Sea of red raises visibility on missing and murdered Indigenous women by Micheal Rios

“It is an honor to be here today. We raise our hands to the Tulalip Nation for welcoming us,” said Earth-Feather Sovereign (Colville Confederated Tribes). “We are here in honor of our missing and murdered Indigenous women and girls, and all missing and murdered people, including two-spirits. We are here to bring community together and to hold a space for healing and awareness.”

Earth-Feather’s opening remarks struck a chord in every one of the nearly two-hundred Tulalip citizens and community members who gathered at Greg Williams Court on May 10th for an evening of unified support. The vast majority of supporters wore red to symbolize the violent dangers faced by many throughout Indian Country. Numerous reports detail the severity in which Native American women face a disproportionate amount of violence, and the degree to which victims’ cries are silenced, when compared to others in the United States.

Photo by Michael Rios

The National Crime Information Center reports that, in 2016, there were 5,712 reports of missing Indigenous women and girls, though the U.S. Department of Justice’s federal missing persons database only logged 116 cases. The Center for Disease Control and Prevention has reported murder is the third-leading cause of death among Native American women between the ages of 10 and 24, and rates of violence on reservations can be up to ten times higher than the national average.

The Tulalip Tribes hosted the sixth stop of an eight city journey from Olympia to Blaine, organized by Earth-Feather and the MMIW Washington group to further awareness for all missing and murdered Indigenous people. Supporters of the cause were greeted at Greg Williams Court and given a red t-shirt that read ‘Prayer Walk 2019’ along with a special cedar rose wrapped in red ribbon to commemorate the occasion.

After a welcoming, prayer, and drum circle set the mood, the large contingent of red-wearing community members began their march through Tulalip. Led by the Sacred Riders, the crowd resembled a sea of red as they walked from Tulalip Bay to the Battle Creek neighborhood.

Photo by Michael Rios

“Our Sacred Riders motorcycle club was honored to be here today and support this important cause,” explained Tony Hatch. “The organizers welcomed us and our motorcycles because it draws more attention to the march itself, and we’re able to lead the way by keeping the road clear for the marchers and their prayers.”

During the march, many prayers were offered for anyone in need, songs were sang to keep spirits uplifted and tobacco was dropped to honor spirit helpers. It was a powerful demonstration made possible only through a strong sense of purpose and shared mission.

“This march means raising awareness for our Native women. The ones who have been murdered or gone missing,” shared Winona Shopbell-Fryberg as she walked alongside her father and daughters. “I was taught how sacred our Native women are, that we are the life givers of our people. When these things happen to our women, along with the domestic violence, it’s very disrupting to our way of life.”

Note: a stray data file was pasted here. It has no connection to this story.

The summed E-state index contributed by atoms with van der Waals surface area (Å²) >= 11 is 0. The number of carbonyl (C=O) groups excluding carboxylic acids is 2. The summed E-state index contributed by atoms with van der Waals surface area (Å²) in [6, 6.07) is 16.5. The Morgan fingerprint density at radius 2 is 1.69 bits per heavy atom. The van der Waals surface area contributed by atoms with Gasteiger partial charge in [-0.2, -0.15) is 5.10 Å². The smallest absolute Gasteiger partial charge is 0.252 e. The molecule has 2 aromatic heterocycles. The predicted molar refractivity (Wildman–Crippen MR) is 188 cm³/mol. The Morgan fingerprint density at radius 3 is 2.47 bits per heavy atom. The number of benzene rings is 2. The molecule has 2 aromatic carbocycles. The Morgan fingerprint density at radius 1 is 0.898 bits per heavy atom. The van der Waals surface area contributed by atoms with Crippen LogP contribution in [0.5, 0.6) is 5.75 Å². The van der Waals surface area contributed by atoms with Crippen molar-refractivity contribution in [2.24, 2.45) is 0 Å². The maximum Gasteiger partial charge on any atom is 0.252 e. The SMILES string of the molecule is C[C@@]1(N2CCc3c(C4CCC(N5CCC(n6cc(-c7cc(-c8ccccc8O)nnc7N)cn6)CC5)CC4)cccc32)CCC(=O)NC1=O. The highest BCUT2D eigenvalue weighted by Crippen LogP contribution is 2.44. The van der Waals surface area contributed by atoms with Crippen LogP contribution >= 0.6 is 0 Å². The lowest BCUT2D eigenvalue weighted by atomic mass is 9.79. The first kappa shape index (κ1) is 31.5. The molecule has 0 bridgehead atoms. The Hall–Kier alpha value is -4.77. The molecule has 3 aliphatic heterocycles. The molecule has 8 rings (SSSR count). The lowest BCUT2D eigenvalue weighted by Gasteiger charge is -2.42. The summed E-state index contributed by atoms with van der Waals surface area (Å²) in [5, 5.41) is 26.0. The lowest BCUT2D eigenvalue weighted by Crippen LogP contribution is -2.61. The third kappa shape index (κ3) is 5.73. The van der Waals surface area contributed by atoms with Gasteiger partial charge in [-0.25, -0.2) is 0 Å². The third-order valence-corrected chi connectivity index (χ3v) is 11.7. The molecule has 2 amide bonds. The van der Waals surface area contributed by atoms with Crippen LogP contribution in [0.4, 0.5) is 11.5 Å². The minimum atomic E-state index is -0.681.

“There’s a lot of us doing our work in our own lives, but we don’t often come together,” added Bibianna Ancheta while taking in the moment. “We’ve been trying and trying to unify our people. This has been a long time coming, a good opportunity for our people to come together.”

Deep, rhythmic drumbeats from the march could be heard all around the bay. Many people stood outside their houses to take in the scene, while others felt the calling to join in. The distinctive sound acted like a locator beacon for those drawn to the drum, like Monie Ordonia who hopped in her car and followed the sound to the march.

“I was in my bedroom and heard loud drums. I wondered what was going on, so I jumped into my car and drove down Marine until I saw all the red,” she described.

The march continued to the Battle Creek park, where the group formed a large prayer circle and dropped more tobacco, before heading back to Greg Williams Court. Earth-Feather greeted every single participant as they entered the gym with a handshake and thank you.

Photo by Michael Rios

Back at the gym, a delicious dinner was served followed by a coastal jam.

“It’s amazing that as a community we’re coming together to embrace one another, to support a movement and help bring a spotlight to an issue that for far too long has only received a blind eye,” said Jade Carela, Legacy of Healing Director. Jade and Josh Fryberg, on behalf of the Tribe, presented MMIW Washington with a donation to help further their cause as the group makes their way to the international Peace Arch situated near the Canadian border.

“We’ve really enjoyed the Tulalip hospitality and felt so much love today with our march,” reflected Earth-Feather at the event’s conclusion. “This isn’t something that only happens in the Pacific Northwest, it’s a pandemic happening to all our Indigenous people across Turtle Island. Bringing prayers and resolutions to the issue, while raising continued awareness to missing and murdered Indigenous women, creates protection now and for generations to come.”

By Michael Rios Tulalip News

1 thought on “Sea of red raises visibility on missing and murdered Indigenous women by Micheal Rios

  1. Pingback: Sea of red raises visibility on missing and murdered Indigenous women by Micheal Rios — LRInspire | Dragonstrike-Black Ops

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